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Writing Isn’t Always Profitable, But You Don’t Have to Miss the Mortgage


By Patrick Young

Assorted Ideas, Large & Small

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Whether you’re working on a children’s book, the next novel to rival the Harry Potter series, or a poem to define a generation, making money as a writer isn’t always easy. Fortunately, there are many potential ways to put a talent for the written word to work for you before you make your big break. Looking for ideas? You have found them.

Today on Assorted Ideas, Large & Small, we will discuss ways to eke out a living without quashing your creativity.

Income Opportunities

Selling words isn’t for the faint of heart. Like being an artist or an actor, you may go through a series of rejections. Don’t fret, however, as there is money to be made. A few ideas include:

  • Self-publishing. Self-published authors used to be the pariahs of the literary world. Not today. According to ZenBusiness, independently published titles account for nearly half of all book sales on Amazon. Taking the DIY route here has many advantages if you’re willing to put in the work. Not only will you enjoy higher royalties, but you can also fast-track your work to the market without giving up creative control.
  • Writing for e-commerce. Gone are the days where our only option for shopping is a brick-and-mortar store. Instead, consumers today turn to the internet for many of their goods and services. As an e-commerce writer, you’ll have an opportunity to accurately convey information to shoppers who can’t put their hands on their intended purchase. Plus, you have a chance to learn about keyword research, SEO, and content marketing, which are all valuable skills in the digital age.
  • Blogging. Blogging is essentially the act of keeping an online diary that’s free for people to read. And, although you typically don’t charge your followers, companies will pay to use your voice to get their message to the masses. Starting a blog takes time, patience, and a ton of self-promotion. For your greatest chance at success, you’ll need to write about something you’re passionate about, refine your storytelling abilities, and build relationships with your readers.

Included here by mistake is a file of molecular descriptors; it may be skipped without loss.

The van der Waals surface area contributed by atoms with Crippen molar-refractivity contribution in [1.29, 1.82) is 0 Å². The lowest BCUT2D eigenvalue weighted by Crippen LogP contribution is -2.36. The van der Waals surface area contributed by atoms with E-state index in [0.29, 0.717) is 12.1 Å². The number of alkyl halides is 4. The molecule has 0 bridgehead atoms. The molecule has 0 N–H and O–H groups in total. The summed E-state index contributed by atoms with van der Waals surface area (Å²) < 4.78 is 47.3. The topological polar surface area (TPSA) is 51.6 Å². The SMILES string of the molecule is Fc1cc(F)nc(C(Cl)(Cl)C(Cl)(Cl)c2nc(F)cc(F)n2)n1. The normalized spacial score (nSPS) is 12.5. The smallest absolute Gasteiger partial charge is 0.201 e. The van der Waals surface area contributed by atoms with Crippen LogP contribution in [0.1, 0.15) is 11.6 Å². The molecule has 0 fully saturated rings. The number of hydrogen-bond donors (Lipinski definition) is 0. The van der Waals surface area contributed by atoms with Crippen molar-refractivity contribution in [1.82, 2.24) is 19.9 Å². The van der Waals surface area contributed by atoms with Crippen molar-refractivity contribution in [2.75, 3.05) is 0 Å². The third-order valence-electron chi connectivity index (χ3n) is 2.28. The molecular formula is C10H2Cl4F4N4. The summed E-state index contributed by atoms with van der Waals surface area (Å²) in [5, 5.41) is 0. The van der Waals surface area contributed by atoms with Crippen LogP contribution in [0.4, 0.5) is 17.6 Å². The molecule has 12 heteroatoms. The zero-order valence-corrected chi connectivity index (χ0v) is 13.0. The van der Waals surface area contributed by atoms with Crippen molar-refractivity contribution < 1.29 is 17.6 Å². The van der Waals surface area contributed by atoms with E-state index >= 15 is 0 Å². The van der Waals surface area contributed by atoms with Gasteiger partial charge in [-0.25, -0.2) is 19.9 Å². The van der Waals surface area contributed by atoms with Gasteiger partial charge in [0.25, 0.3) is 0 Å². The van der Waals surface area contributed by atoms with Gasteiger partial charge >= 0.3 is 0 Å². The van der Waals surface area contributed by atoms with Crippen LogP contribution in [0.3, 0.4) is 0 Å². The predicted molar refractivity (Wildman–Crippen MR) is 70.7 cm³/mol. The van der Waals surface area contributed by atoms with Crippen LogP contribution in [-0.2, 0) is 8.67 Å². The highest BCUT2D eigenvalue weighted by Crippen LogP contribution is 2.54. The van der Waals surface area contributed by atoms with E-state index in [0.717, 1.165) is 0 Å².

• Technical writing. If you have a background in computer sciences, employment services, or management, Technical Writer HQ notes that you may be able to earn around $76,860 as a technical writer. Unlike writing marketing content or creative stories, as a technical writer, you will need to have an in-depth understanding of your industry. 
  • Resume writing and editing. If you enjoy helping other people promote themselves, have a keen eye for detail, and pride yourself in uniqueness, then writing and editing resumes may be a profitable side-gig. The Career Experts blog explains that most employers look beyond basic information during the hiring process. However, most employees stick with cookie-cutter templates. These don’t get attention, but professionally written resumes do. You can easily charge $100 or more for a one-page resume.
  • Teaching English. If you have a bachelor’s degree and are authorized to work in the US or Canada, you may be able to use your comfort with words to teach English to students across the globe. Although not a writing job per se, being an English teacher can help you pay the bills during those in-between months when you’re not receiving royalties.

Where To Find Writing Jobs

Virtually all businesses need writers on their teams. But, it’s not always easy to find openings. A few suggestions here include using a freelance job board, such as ProBlogger, pitching to magazines, Craigslist, or reaching out to blogs that you currently read and asking about paid contributor posts.

Being a writer is a passion profession that requires patience and perseverance. But, you have expenses that might not be willing to wait for a publisher or agent to notice your work. The above ideas can help you bridge the gap while continuing to use your talents. Opportunities are virtually endless; you just have to be open-minded and willing to promote yourself.

Read more informative articles on David Stone’s Assorted Ideas, Large & Small!

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